The media and government have educated the public in the “super bugs” some patients become infected with in the hospital environment. The most widely known “super bug” is methicillin resistant staphylococcus aureus (MRSA). In June 2006 there was a case brought to court regarding the death of patient who had been in the hospital for a knee joint replacement. Since the patient had not been screened for MRSA prior to hospitalization it could not be proved if he picked up the MRSA during the hospital stay. With the documented community acquired MRSA he could have had the bacteria dormant in his body when he was admitted for the planned surgery. The doctor and hospital were not found negligent in this case.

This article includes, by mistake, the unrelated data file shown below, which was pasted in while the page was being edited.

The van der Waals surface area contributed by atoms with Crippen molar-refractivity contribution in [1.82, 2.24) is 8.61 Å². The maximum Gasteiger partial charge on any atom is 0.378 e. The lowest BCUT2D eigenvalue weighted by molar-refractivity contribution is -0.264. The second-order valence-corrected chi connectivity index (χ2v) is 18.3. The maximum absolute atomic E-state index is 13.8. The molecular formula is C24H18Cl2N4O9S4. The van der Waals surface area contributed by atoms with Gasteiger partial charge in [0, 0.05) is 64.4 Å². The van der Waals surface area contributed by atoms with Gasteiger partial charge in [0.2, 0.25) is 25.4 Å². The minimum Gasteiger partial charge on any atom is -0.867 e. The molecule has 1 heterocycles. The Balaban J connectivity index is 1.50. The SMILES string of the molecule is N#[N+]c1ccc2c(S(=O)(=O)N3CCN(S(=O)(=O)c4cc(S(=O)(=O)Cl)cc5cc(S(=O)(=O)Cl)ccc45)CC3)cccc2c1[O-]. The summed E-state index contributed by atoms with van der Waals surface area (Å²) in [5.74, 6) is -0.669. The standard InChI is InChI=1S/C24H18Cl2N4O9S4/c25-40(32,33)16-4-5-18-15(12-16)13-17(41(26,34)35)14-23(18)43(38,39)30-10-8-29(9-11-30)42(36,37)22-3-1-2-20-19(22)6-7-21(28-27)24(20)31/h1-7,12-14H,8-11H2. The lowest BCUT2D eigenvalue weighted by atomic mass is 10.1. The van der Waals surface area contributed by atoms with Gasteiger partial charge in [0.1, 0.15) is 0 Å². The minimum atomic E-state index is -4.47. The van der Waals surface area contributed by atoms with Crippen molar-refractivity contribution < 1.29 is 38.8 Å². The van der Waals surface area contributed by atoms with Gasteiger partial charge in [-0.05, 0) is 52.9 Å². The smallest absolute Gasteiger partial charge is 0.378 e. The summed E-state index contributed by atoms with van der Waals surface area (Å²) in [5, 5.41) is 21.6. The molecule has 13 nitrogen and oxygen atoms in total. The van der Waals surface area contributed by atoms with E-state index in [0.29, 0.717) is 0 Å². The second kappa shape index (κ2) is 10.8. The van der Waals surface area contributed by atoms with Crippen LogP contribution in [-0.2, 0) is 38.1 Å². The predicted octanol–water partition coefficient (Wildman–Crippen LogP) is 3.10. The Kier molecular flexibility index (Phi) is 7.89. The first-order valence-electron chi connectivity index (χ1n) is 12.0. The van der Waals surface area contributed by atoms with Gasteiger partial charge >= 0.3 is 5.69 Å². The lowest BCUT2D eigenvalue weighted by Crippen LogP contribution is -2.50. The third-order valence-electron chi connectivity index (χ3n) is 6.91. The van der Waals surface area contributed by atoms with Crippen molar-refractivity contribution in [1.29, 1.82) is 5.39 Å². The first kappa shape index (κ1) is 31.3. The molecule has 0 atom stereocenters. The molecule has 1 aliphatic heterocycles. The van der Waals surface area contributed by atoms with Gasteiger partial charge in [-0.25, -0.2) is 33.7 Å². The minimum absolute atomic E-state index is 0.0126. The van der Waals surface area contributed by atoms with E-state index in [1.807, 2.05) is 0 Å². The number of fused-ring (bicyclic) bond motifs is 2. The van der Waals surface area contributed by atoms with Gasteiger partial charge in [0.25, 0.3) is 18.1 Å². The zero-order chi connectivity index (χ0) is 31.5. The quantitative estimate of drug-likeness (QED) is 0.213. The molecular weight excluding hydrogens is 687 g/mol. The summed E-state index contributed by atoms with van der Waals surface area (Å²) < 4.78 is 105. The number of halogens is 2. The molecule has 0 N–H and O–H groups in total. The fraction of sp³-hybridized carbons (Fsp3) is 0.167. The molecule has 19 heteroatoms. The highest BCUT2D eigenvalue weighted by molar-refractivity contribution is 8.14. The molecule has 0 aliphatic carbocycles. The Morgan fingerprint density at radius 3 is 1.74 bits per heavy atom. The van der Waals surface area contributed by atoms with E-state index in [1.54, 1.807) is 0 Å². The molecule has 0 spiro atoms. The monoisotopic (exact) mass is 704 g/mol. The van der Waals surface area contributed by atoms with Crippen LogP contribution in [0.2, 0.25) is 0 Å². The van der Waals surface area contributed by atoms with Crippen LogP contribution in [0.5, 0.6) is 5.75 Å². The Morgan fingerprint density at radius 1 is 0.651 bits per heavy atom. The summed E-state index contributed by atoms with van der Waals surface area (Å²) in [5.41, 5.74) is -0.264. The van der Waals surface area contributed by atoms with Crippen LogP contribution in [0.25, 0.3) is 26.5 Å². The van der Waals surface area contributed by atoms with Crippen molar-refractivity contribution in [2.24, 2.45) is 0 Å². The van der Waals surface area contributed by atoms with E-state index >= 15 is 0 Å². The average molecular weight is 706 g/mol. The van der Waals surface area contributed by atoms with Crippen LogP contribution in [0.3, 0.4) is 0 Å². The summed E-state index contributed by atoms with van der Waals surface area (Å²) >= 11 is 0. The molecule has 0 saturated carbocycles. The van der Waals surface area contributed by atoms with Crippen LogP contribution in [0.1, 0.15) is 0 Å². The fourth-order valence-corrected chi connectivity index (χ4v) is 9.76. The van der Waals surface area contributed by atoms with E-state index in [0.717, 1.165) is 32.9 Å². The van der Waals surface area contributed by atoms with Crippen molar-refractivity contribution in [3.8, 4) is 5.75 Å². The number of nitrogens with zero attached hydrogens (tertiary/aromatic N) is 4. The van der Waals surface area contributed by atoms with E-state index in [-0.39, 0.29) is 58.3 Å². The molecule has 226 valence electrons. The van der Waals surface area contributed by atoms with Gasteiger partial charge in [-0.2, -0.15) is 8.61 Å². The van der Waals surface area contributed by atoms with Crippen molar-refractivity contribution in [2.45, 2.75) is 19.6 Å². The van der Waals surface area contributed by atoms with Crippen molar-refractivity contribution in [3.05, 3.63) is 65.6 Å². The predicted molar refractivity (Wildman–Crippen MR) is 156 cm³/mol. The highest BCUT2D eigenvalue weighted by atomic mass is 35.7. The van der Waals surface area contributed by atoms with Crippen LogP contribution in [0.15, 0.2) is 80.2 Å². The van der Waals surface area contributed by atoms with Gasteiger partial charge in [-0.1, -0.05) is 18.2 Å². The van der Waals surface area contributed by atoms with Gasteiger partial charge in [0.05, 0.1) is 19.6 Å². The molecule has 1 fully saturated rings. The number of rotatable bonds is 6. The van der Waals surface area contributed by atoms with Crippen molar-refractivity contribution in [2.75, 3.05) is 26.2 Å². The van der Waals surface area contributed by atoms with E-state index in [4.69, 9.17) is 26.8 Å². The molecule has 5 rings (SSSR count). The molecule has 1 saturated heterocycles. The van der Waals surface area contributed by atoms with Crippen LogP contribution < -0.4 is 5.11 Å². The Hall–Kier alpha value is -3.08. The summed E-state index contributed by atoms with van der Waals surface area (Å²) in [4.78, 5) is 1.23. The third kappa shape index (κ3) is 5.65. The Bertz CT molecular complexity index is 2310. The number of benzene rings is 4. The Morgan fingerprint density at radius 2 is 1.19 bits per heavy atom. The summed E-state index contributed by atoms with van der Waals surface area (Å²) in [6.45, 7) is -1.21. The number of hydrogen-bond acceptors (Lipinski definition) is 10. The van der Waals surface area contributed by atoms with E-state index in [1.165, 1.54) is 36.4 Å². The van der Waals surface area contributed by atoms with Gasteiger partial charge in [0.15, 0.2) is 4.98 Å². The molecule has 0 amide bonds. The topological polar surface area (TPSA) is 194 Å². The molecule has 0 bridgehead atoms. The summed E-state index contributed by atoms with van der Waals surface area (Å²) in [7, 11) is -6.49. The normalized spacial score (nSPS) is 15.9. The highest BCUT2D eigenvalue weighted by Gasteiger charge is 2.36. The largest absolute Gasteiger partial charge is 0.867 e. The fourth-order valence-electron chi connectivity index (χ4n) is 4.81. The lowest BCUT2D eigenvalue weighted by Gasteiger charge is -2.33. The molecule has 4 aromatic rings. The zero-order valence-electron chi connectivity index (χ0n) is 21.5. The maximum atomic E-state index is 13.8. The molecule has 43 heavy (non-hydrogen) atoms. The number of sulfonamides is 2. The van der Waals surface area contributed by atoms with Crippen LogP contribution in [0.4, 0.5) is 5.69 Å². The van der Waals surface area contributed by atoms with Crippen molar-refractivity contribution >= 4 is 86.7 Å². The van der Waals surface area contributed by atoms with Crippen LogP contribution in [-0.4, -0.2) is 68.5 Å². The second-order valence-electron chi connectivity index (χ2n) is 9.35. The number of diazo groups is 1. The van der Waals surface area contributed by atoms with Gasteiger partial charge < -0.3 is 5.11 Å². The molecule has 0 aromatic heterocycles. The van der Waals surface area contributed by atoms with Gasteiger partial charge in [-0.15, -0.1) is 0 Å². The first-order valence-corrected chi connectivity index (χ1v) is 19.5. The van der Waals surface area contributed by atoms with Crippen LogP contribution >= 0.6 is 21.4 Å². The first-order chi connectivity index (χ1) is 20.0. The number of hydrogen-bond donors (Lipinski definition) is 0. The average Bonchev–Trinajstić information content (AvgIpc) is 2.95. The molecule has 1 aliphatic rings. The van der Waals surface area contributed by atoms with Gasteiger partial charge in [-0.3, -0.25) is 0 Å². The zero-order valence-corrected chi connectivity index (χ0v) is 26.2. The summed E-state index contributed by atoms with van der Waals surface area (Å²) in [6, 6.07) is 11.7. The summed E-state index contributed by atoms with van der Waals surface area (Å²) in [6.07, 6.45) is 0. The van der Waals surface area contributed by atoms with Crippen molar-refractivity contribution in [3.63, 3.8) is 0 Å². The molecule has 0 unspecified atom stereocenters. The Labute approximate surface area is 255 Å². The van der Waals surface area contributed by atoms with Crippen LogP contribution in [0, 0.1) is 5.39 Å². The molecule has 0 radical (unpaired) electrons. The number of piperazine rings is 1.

Many hospitals are fearful of similar lawsuits based on nosocomial infections. Some hospitals are now culturing high-risk patients prior to hospital admission to determine if they are colonized. There is now a nasal swab test that has a turn around time of two hours to identify MRSA. Certainly this can be helpful so that colonized patients coming in for elective procedures can have this treated and also be isolated from non-colonized patients. Patients that test positive for MRSA can be cohorted with like patients or put in private rooms. There are multiple hospitals in Europe starting to follow this intervention with positive outcomes in their nosocomial rates.